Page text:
People in Arizona who are getting married may want to steer clear of Valentine's Day or dates with clever number combinations for their wedding. Australian researchers looked at 1 million marriages and found a correlation between certain wedding dates and the likelihood of divorce.
The wedding date that was followed by the highest number of divorces was Valentine's Day. The University of Melbourne study found that after five years, 11% of couples who married on Feb. 14 had divorced. For 21% percent of those couples, the marriage was over after nine years.
Other couples might choose a date that produces a quirky set of numbers. For example, couples who married on Sept. 9, 1999 would have a wedding date of 9/9/99. These types of dates also tended to be followed by more divorces. One reason could be that when couples focus too much on a perfect wedding day, they might not always prepare adequately for the challenges of marriage.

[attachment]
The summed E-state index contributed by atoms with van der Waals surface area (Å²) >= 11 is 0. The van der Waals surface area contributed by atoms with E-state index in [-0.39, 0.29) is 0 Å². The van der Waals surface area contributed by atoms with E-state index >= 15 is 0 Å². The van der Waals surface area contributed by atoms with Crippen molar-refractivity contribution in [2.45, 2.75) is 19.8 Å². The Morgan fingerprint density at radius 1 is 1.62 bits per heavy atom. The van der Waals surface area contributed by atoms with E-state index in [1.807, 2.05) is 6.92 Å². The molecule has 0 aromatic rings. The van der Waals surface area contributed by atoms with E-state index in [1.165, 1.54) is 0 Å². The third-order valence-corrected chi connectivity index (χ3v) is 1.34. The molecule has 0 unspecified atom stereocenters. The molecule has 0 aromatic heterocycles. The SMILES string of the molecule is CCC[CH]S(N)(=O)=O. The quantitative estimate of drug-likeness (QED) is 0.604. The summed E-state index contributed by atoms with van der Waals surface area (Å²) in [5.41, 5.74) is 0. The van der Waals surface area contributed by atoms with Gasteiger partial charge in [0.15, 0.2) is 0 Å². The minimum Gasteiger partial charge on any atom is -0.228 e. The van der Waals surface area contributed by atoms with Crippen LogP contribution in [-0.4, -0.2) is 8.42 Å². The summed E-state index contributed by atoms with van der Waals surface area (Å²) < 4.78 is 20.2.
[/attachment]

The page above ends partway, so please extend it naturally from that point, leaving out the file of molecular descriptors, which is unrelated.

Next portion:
Among the many reasons that couples divorce are infidelity, disagreements about money or children, and simply growing apart. Couples who divorce because they grow apart may have a fairly amicable split and might be able to negotiate property division, child custody and visitation without encountering significant issues, but others may carry anger, sadness or guilt over the divorce into the negotiations. It is important for people to not let these emotions control their negotiations. For example, a person who feels guilty about the divorce might make concessions too eagerly that affect that person's financial security after divorce. Someone who is angry about the divorce might spend a lot of time and money trying to harm the other person. A better approach may be for each person to protect their rights while trying to minimize time and costs spent on the divorce.